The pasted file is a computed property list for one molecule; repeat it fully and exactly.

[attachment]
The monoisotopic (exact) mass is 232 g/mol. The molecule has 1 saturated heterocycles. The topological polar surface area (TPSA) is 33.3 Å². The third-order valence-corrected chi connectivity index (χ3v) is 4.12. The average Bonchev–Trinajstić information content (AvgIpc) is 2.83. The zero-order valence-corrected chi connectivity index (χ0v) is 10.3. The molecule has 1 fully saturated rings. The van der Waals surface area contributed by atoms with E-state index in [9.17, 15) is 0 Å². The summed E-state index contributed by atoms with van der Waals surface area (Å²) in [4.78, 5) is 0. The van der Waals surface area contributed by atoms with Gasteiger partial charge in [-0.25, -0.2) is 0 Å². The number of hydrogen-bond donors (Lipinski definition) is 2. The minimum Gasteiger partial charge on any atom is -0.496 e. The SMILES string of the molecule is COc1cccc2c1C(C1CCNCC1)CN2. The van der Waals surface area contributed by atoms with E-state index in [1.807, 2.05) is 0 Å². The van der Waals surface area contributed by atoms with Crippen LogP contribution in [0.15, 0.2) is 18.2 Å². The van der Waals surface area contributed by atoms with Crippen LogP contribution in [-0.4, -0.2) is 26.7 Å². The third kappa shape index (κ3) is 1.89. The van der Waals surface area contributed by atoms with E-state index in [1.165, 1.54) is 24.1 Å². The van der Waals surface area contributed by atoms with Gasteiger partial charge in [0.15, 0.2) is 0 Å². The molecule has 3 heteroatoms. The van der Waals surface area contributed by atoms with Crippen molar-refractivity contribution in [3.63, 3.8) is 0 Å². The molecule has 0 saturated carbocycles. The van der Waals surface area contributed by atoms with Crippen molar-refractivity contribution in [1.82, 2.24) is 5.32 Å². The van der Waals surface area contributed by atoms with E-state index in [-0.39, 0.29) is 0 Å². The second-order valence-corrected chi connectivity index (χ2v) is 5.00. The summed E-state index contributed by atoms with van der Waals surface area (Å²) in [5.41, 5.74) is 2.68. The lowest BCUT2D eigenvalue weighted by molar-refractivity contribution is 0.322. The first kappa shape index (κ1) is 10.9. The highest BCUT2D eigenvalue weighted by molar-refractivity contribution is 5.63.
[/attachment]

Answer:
The monoisotopic (exact) mass is 232 g/mol. The molecule has 1 saturated heterocycles. The topological polar surface area (TPSA) is 33.3 Å². The third-order valence-corrected chi connectivity index (χ3v) is 4.12. The average Bonchev–Trinajstić information content (AvgIpc) is 2.83. The zero-order valence-corrected chi connectivity index (χ0v) is 10.3. The molecule has 1 fully saturated rings. The van der Waals surface area contributed by atoms with E-state index in [9.17, 15) is 0 Å². The summed E-state index contributed by atoms with van der Waals surface area (Å²) in [4.78, 5) is 0. The van der Waals surface area contributed by atoms with Gasteiger partial charge in [-0.25, -0.2) is 0 Å². The number of hydrogen-bond donors (Lipinski definition) is 2. The minimum Gasteiger partial charge on any atom is -0.496 e. The SMILES string of the molecule is COc1cccc2c1C(C1CCNCC1)CN2. The van der Waals surface area contributed by atoms with E-state index in [1.807, 2.05) is 0 Å². The van der Waals surface area contributed by atoms with Crippen LogP contribution in [0.15, 0.2) is 18.2 Å². The van der Waals surface area contributed by atoms with Crippen LogP contribution in [-0.4, -0.2) is 26.7 Å². The third kappa shape index (κ3) is 1.89. The van der Waals surface area contributed by atoms with E-state index in [1.165, 1.54) is 24.1 Å². The van der Waals surface area contributed by atoms with Gasteiger partial charge in [0.15, 0.2) is 0 Å². The molecule has 3 heteroatoms. The van der Waals surface area contributed by atoms with Crippen molar-refractivity contribution in [3.63, 3.8) is 0 Å². The molecule has 0 saturated carbocycles. The van der Waals surface area contributed by atoms with Crippen molar-refractivity contribution in [1.82, 2.24) is 5.32 Å². The van der Waals surface area contributed by atoms with E-state index in [-0.39, 0.29) is 0 Å². The second-order valence-corrected chi connectivity index (χ2v) is 5.00. The summed E-state index contributed by atoms with van der Waals surface area (Å²) in [5.41, 5.74) is 2.68. The lowest BCUT2D eigenvalue weighted by molar-refractivity contribution is 0.322. The first kappa shape index (κ1) is 10.9. The highest BCUT2D eigenvalue weighted by molar-refractivity contribution is 5.63.